STATE OF MICHIGAN
COURT OF APPEALS
ROBERT ELLSWORTH, TAMARA ELLSWORTH, RICHARD WILT, and CAROL WILT, Plaintiffs/Counter-DefendantsAppellants, v GORDON GROW, LAVERNE GROW, JAMES GROW, and TARA GROW, Defendants/Counter-PlaintiffsAppellees.
UNPUBLISHED November 8, 2002
No. 235535 Clinton Circuit Court LC No. 00-009104-CH
Before: Griffin, P.J., and Gage and Meter, JJ. PER CURIAM. Plaintiffs appeal as of right a judgment entered after a bench trial. We affirm. This appeal is being decided without oral argument pursuant to MCR 7.214(E). This is a boundary dispute case. The parties own adjoining property with a disputed north-south boundary. Plaintiffs own the property to the east of the disputed boundary, while defendants own the property to the west of the disputed boundary. Plaintiffs filed suit to resolve the boundary dispute. They claimed that the true north-south boundary line was approximately thirty-three feet west of the boundary line claimed by defendants, and asserted ownership of this disputed area under theories of acquiescence and adverse possession. Plaintiffs asserted that the true property line was demarcated by a line of trees, and that a survey prepared in 1999, commonly referred to as the 1999 Bryan survey, drew a boundary line that best approximated the tree line. Defendants filed a counter-complaint to quiet title. Defendants asserted that another survey, commonly referred to as the Spicer survey, more accurately marked the boundary line. After a two-day bench trial, the trial court concluded that plaintiffs established their claims of acquiescence and adverse possession by clear and convincing evidence. The trial court found that the parties held to the tree line as the true boundary for the requisite fifteen-year period, and concluded that the 1999 Bryan survey best approximated the tree line. After trial plaintiffs obtained a new survey, commonly referred to as the 2000 Bryan survey, that placed the north-south boundary slightly further to the west than did the 1999 Bryan -1-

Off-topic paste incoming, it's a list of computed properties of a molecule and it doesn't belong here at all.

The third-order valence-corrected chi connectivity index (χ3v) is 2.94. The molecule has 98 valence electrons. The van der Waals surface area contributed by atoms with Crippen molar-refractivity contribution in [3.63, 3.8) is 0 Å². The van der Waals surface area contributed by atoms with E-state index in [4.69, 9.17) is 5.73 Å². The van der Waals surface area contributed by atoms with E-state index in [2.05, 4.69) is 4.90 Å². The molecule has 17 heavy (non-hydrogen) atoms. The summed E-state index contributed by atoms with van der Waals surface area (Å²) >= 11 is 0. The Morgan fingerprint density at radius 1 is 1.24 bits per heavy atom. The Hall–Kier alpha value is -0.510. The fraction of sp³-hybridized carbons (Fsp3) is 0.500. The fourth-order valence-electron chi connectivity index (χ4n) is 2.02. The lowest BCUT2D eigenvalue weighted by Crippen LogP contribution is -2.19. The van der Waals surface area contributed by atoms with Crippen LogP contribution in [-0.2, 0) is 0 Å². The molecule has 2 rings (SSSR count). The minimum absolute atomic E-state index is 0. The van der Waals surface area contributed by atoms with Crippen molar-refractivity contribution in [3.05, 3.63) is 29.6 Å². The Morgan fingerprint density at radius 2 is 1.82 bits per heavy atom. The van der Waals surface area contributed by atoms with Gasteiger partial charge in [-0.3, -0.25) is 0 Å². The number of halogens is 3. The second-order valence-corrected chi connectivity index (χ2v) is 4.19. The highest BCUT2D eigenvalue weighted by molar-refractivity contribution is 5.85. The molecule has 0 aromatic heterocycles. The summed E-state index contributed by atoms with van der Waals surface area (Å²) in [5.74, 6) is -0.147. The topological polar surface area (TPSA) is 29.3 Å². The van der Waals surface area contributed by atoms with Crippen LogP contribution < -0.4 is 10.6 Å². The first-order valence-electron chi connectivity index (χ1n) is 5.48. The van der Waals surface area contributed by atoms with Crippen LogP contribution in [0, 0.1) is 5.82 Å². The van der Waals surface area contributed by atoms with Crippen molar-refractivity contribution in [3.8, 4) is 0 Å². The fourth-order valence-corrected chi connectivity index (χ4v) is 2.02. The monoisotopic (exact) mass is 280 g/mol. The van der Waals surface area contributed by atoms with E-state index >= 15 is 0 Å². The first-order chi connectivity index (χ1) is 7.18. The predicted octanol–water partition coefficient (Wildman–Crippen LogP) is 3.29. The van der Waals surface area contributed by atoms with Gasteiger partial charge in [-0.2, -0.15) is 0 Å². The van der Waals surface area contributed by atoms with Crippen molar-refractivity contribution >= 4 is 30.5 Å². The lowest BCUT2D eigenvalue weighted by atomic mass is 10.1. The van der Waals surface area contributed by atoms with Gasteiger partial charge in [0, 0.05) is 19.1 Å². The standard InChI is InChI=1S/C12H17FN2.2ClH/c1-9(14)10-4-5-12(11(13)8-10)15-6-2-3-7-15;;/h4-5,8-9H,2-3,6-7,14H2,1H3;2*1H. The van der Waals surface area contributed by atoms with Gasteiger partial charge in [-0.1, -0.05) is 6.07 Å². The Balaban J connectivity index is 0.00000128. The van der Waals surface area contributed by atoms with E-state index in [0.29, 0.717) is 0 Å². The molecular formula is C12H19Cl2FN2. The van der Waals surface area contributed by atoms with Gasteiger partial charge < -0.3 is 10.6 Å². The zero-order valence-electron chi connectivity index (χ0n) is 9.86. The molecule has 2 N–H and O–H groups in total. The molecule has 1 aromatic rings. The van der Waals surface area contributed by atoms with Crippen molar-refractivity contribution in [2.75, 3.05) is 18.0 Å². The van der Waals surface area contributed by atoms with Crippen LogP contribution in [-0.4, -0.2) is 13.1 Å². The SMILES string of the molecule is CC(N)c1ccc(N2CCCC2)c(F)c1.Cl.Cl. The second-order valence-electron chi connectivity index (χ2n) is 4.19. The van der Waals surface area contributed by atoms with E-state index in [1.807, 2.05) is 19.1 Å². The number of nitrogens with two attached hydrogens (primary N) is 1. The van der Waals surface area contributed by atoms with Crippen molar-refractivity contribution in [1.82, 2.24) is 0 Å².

survey. Plaintiffs submitted a proposed judgment that incorporated the 2000 Bryan survey. Defendants objected to entry of the judgment on the ground that the 2000 Bryan survey was not introduced as evidence at trial. Plaintiffs then submitted a proposed judgment that incorporated the 1999 Bryan survey. The trial court entered that judgment. Plaintiffs moved for a new trial or in the alternative relief from judgment. They argued that they were entitled to a new trial or to have the judgment set aside on the ground that the 1999 Bryan survey did not reflect the actual boundary line acquiesced to by the parties. They requested an opportunity to present additional testimony to establish the true boundary line as reflected in the 2000 Bryan survey. The trial court denied plaintiffs’ motion, stating that it based its decision on the evidence presented to it at trial, and concluded that the 1999 Bryan survey best defined the boundary to which the parties acquiesced. An action to quiet title is equitable in nature. We review a trial court’s findings of fact for clear error, and its conclusions of law de novo. Killips v Mannisto, 244 Mich App 256, 258; 624 NW2d 224 (2001). Clear error exists when the reviewing court is left with a firm and definite conviction that a mistake has been made. Massey v Mandell, 462 Mich 375, 379; 614 NW2d 70 (2000). We review a trial court’s decision to grant or deny a motion for a new trial or a motion for relief from judgment for an abuse of discretion. Phinney v Perlmutter, 222 Mich App 513, 525; 564 NW2d 532 (1997); Heugel v Heugel, 237 Mich App 471, 478; 603 NW2d 121 (1999). Plaintiffs argue the trial court clearly erred in incorporating the 1999 Bryan survey in the judgment, and abused its discretion in failing to grant relief from the judgment. We disagree and affirm the judgment. Evidence regarding the actual dimensions of the tree line was not introduced at trial. The parties introduced two surveys, the 1999 Bryan survey and the Spicer survey, that attempted to demarcate the line. Plaintiffs introduced and relied on the 1999 Bryan survey. The trial court was required to determine which survey best resolved the dispute, and found that the 1999 Bryan survey best accomplished that task. A survey, even if inaccurate, will be accepted if it fixes a line that has been acquiesced to by the parties for the requisite period of time. Pyne v Elliott, 53 Mich App 419, 426; 220 NW2d 54 (1974). The trial court based its decision on the evidence before it, and concluded that the 1999 Bryan survey most accurately demarcated the boundary to which the parties acquiesced for the requisite period. No clear error occurred. Massey, supra. The trial court’s judgment was not against the great weight of the evidence, and was not based on a mistake. The trial court based its decision on evidence, i.e., the 1999 Bryan survey, introduced and relied on by plaintiffs. No evidence shows that plaintiffs could not have obtained the information contained in the 2000 Bryan survey prior to trial and introduced it at trial. Plaintiffs were not entitled to a new trial or to relief from judgment. MCR 2.611(A)(1)(e); MCR 2.612(C)(1)(a). No abuse of discretion occurred. Phinney, supra; Heugel, supra. Affirmed. /s/ Richard Allen Griffin /s/ Hilda R. Gage /s/ Patrick M. Meter